Spoilers abounding.

1) No surprises. No secondary conflict.

A Big Bad is introduced. He is who everyone says he is. He’s bad the whole time.

Astrid’s primary purpose is to cheer up Hiccup. Good thing that affianced twentysomethings find nothing to disagree on.

Hiccup and his dad have some disagreement brewing that we only hear about, never see. Instead there are two sequences of Hiccup trying to tell Stoick something, and Stoick ignoring him, which calls into question whether either of them learned anything from the last movie, and also why Stoick wants Hiccup to be chief if Stoick can’t even be bothered to stop and listen to him.

Hiccup’s long-lost mother resurfaces. The reason for her absence makes no sense (she “thought it would be safer for [Hiccup]” because she… likes dragons kind of?) Everyone gets along great and there are no hard feelings. This is despite the fact that her unstated worldview–no people, no problems–would be the PERFECT antithesis for the thesis posed by Hiccup’s dad: “We take care of our own.” Of course dragons are simpler than people. Of course everybody’s got a little loner weirdo in them who wants to run off and live among the animals a while.

How to Train Your Dragon 2 Valda

Sometimes the little loner weirdo is family

But there’s a downside to the comfort zone, and you can’t build a life with a pet, and it’s the challenge of human interaction that makes it so rewarding, and so on. Alas this movie doesn’t go there. A song and a hug and a few bouts of feminine tears and Hiccup’s family unit is perfectly repaired. (Until other stuff, utterly unrelated to Valda’s return, happens.)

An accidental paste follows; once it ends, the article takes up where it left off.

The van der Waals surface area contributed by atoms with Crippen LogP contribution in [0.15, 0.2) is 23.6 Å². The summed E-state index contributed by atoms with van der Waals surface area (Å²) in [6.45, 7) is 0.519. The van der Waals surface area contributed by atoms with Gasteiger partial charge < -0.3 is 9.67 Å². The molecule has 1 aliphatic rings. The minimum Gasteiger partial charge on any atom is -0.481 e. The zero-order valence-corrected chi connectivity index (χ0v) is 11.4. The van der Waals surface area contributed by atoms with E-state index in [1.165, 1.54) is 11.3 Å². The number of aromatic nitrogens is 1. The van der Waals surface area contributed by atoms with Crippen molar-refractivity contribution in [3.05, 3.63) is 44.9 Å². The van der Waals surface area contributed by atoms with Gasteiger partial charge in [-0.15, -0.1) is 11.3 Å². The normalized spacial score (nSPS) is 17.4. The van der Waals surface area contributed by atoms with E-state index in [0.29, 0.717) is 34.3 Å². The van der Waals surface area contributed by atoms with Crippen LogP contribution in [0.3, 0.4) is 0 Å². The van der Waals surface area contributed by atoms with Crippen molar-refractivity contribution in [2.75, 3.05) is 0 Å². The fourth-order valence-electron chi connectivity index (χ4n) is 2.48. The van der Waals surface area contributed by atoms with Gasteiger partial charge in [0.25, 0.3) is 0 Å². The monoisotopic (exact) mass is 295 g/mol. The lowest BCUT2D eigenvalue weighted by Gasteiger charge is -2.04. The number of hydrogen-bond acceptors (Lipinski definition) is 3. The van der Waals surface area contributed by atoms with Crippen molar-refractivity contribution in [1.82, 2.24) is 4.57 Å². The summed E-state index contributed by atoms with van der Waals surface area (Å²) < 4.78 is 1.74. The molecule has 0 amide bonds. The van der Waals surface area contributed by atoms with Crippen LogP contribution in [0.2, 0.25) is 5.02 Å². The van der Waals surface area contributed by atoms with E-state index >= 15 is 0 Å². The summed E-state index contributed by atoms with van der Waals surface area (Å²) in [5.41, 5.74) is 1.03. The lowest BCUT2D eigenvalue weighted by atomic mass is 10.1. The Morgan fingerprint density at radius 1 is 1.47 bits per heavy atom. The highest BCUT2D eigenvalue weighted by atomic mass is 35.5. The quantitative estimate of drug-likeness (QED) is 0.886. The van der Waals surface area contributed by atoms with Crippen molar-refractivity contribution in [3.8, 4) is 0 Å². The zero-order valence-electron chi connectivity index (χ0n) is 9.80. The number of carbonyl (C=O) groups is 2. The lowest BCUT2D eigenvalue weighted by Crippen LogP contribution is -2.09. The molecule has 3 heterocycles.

2) Of the three new characters are introduced, two are discarded by the third act.

Hiccup’s long-lost mother, Valda (Cate Blanchett), arrives on the scene in one of the baddest-ass, highest-flying character introductions of all time, dumps a truck of exposition, and then TAKES NO ACTION for the rest of the movie. None. Doesn’t use her physical skills or encyclopedic dragon knowledge to fight the baddie. Doesn’t even express a contrary thought or feeling that might rev up a little conflict. Nothing. Twenty minutes after she’s introduced, she becomes furniture. It’s very annoying.

Dragon-trapper Eret (Kit Harington) does enjoy a character arc (he’s anti-dragon until a dragon saves his life), but the biggest thing he accomplishes is stealing a heroic moment that should have been Astrid’s: when Astrid, Eret, Ruffnut, Tuffnut, Snotlout and Fishlegs are captured by trappers and forced to walk the plank, it’s up to the most alert and cunning of the bunch to save them… a-a-and it’s Eret. Then he vanishes from the movie.

How to Train Your Dragon 2 Eret

For my next trick, I’ll disappear for forty minutes

The story’s Big Bad, Drago Bloodfist (Djimon Hounsou), does stick around until the third act. But he’s introduced in another exposition dumptruck, given one performance note (be bad), and assigned unclear motives (he wants to build a dragon army to… protect people from wild dragons? Conquer people? Get revenge for his lost arm?) Why is he, more than any other person who’s been fighting dragons for hundreds of years, able to subjugate dragons with violence? Why does he even bother trapping individual dragons when all he has to do is subjugate the most dominant dragon, which apparently will give him complete control over every dragon in its orbit? Most crazy-makingly, why does he literally sit back during the final fight to let Hiccup and Toothless hug it out?

But that’s not even half of the problem with Drago…

3) The Big Bad is the only brown person.

Drago Bloodfist

Drago Bloodfist is swarthy, dreadlocked, and facially scarred. When he was introduced–backlit, face obscured–I assumed this character was using a disguise. Nope. Then I hoped that Hiccup would be right that even the biggest baddest Other-est enemy can be reasoned with. Nope. Then I hoped this character wasn’t voiced by the only Black person in the cast. Nope–Djimon Hounsou.